Draft Press Registration Bill: How Would This Change the Law?
The MIB has a draft Bill on registration of newspapers for public consultation.
The MIB has a draft Bill on registration of newspapers for public consultation.(Photo: Arnica Kala/The Quint)

Draft Press Registration Bill: How Would This Change the Law?

On 25 November, the Ministry of Information and Broadcasting (MIB) released a draft Registration of Press and Periodicals Bill (RPP Bill) for public consultation. Once finalised, this Bill is meant to replace the existing law in place for registration of newspapers in the country, the Press and Registration of Books Act 1867 (PRB Act).

According to the MIB, the salient features of the draft Bill include:

  • doing away with requirements for District Magistrates to authorise publishers/printers to operate;

  • creating a new system of registration of periodicals (including newspapers);

  • allowing the Central and State governments to frame rules for government advertisments in newspapers, accreditation of newspapers, etc;

  • a simple system of registration of e-papers;

  • doing away with the prosecution of publishers as is allowed under the existing 1867 law.

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All of which sounds reasonable enough – but is that all the new law would do? Here are the major changes the draft Bill would lead to (including registration of digital media), and which of these are a cause for concern.

Changes to Definitions

As you might expect, the draft RPP Bill includes different definitions from the old 1867 Act. Even though the old Act was amended from time to time, the language it used and the concepts it dealt with were very different.

For example, while the old Act focused on ‘newspapers’ (defined as printed periodical work containing public news or comments on public news), in the draft Bill, ‘periodicals’ (a broader term including newspapers) becomes the focus for registration. This no doubt reflects the changes since 1867, including the rise of other publications like magazines and journals.

You would think that this would also be meant to include digital media, with patterns of news consumption fast changing in favour of the online world. However, the registration requirements for periodicals do not apply to digital-only media houses – the definition of ‘periodical’ notes it has to be a ‘publication’, and ‘publication’ is defined as “anything which is printed on paper and is meant for public distribution including periodicals, newspapers & books” (emphasis supplied).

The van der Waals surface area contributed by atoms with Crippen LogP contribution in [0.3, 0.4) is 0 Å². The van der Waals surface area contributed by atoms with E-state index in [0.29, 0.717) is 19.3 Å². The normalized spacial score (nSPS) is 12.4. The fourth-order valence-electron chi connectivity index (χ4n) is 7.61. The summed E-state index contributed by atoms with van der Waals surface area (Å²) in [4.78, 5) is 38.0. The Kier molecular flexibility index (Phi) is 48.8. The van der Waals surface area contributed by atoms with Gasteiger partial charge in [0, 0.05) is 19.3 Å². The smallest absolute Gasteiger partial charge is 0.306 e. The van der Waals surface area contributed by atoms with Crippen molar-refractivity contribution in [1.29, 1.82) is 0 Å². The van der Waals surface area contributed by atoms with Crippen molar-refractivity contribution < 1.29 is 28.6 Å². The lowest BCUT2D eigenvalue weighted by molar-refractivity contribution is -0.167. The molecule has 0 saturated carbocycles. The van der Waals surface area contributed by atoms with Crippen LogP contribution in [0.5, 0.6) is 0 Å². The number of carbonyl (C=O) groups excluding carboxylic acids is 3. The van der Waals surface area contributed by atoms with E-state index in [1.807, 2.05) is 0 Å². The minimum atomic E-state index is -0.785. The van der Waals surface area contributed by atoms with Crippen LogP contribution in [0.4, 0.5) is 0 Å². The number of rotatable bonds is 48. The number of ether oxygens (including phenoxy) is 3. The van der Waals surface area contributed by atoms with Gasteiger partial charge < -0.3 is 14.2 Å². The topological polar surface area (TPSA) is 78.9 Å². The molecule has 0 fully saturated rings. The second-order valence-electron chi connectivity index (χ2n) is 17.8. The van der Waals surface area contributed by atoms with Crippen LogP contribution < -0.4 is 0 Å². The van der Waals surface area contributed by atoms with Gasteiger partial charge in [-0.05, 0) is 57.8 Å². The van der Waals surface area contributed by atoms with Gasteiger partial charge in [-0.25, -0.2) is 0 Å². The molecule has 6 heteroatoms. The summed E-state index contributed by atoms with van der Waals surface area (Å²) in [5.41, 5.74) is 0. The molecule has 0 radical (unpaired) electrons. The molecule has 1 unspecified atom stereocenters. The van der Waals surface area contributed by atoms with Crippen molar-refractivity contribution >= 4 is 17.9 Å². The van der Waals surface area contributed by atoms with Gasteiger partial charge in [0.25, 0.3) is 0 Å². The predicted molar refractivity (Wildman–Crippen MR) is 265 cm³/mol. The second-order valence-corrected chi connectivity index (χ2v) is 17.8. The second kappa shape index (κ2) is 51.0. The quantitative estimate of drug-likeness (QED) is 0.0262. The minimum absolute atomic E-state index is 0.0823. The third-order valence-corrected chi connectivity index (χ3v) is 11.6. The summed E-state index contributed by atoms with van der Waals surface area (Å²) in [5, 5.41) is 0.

The registration and regulation of digital media is a controversial issue – an idea for this during the previous administration was shelved following widespread condemnation. And while this is not sought to be done under the regular registration of periodicals, the draft Bill does include a definition for ‘news on digital media’, and opens the door to registration of those who publish this – in a very unsatisfactory and potentially dangerous way.

Editors Have to be Indian Nationals

When it comes to the definitions, however, the most controversial new definition is that of an ‘editor’ of a periodical. The 1867 Act only defines this as “the person who controls the selection of the matter that is published in a newspaper”. It then went on to specify certain provisions which involved an ‘editor’, including those on the declarations to be provided by a newspaper to the authorities.

The draft RPP Bill, however, specifies that an ‘editor’, by definition, means “an individual, whether called editor, chief editor, group editor or editor-in-chief or by any other name called, being a citizen of India and is ordinarily resident in India responsible for the selection and finalization of the content of a periodical” (emphasis supplied).

It is unclear why an editor of a periodical cannot be a citizen of a different country – indeed, the provision seems a violation of the equality clause in Article 14 of the Constitution (which applies to any person, not just citizens). This definition harks back to the controversy over whether Siddharth Varadarajan could be editor of The Hindu, created by Subramaniam Swamy.